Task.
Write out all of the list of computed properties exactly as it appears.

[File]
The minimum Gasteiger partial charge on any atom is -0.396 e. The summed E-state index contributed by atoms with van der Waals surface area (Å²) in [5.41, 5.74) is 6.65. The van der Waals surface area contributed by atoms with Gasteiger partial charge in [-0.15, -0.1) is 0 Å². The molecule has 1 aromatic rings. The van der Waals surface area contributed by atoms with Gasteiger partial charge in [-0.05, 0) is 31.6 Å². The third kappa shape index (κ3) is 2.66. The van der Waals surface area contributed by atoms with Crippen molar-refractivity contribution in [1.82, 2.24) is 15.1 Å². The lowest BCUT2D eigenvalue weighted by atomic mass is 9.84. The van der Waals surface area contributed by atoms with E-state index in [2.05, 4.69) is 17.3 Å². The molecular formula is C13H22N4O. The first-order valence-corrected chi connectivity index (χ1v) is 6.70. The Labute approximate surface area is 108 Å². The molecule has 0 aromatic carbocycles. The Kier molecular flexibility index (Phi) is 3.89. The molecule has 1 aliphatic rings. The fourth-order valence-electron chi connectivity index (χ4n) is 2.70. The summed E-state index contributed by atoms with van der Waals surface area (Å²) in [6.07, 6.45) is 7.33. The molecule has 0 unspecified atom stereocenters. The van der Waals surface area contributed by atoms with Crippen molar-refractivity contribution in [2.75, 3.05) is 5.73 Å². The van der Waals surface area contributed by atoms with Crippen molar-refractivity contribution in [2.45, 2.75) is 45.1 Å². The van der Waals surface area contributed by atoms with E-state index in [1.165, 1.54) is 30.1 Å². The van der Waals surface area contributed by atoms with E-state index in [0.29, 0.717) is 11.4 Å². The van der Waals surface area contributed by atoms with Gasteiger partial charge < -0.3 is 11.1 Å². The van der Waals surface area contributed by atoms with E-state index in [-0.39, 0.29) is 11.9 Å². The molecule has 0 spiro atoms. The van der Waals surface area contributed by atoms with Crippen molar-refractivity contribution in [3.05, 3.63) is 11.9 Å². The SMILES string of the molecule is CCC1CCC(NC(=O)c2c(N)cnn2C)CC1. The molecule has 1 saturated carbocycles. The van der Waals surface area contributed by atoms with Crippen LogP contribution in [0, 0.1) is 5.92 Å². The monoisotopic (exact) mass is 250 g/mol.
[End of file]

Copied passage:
The minimum Gasteiger partial charge on any atom is -0.396 e. The summed E-state index contributed by atoms with van der Waals surface area (Å²) in [5.41, 5.74) is 6.65. The van der Waals surface area contributed by atoms with Gasteiger partial charge in [-0.15, -0.1) is 0 Å². The molecule has 1 aromatic rings. The van der Waals surface area contributed by atoms with Gasteiger partial charge in [-0.05, 0) is 31.6 Å². The third kappa shape index (κ3) is 2.66. The van der Waals surface area contributed by atoms with Crippen molar-refractivity contribution in [1.82, 2.24) is 15.1 Å². The lowest BCUT2D eigenvalue weighted by atomic mass is 9.84. The van der Waals surface area contributed by atoms with E-state index in [2.05, 4.69) is 17.3 Å². The molecular formula is C13H22N4O. The first-order valence-corrected chi connectivity index (χ1v) is 6.70. The Labute approximate surface area is 108 Å². The molecule has 0 aromatic carbocycles. The Kier molecular flexibility index (Phi) is 3.89. The molecule has 1 aliphatic rings. The fourth-order valence-electron chi connectivity index (χ4n) is 2.70. The summed E-state index contributed by atoms with van der Waals surface area (Å²) in [6.07, 6.45) is 7.33. The molecule has 0 unspecified atom stereocenters. The van der Waals surface area contributed by atoms with Crippen molar-refractivity contribution in [2.75, 3.05) is 5.73 Å². The van der Waals surface area contributed by atoms with Crippen molar-refractivity contribution in [2.45, 2.75) is 45.1 Å². The van der Waals surface area contributed by atoms with E-state index in [1.165, 1.54) is 30.1 Å². The van der Waals surface area contributed by atoms with E-state index in [0.29, 0.717) is 11.4 Å². The van der Waals surface area contributed by atoms with Gasteiger partial charge < -0.3 is 11.1 Å². The van der Waals surface area contributed by atoms with E-state index in [-0.39, 0.29) is 11.9 Å². The molecule has 0 spiro atoms. The van der Waals surface area contributed by atoms with Crippen molar-refractivity contribution in [3.05, 3.63) is 11.9 Å². The SMILES string of the molecule is CCC1CCC(NC(=O)c2c(N)cnn2C)CC1. The molecule has 1 saturated carbocycles. The van der Waals surface area contributed by atoms with Crippen LogP contribution in [0, 0.1) is 5.92 Å². The monoisotopic (exact) mass is 250 g/mol.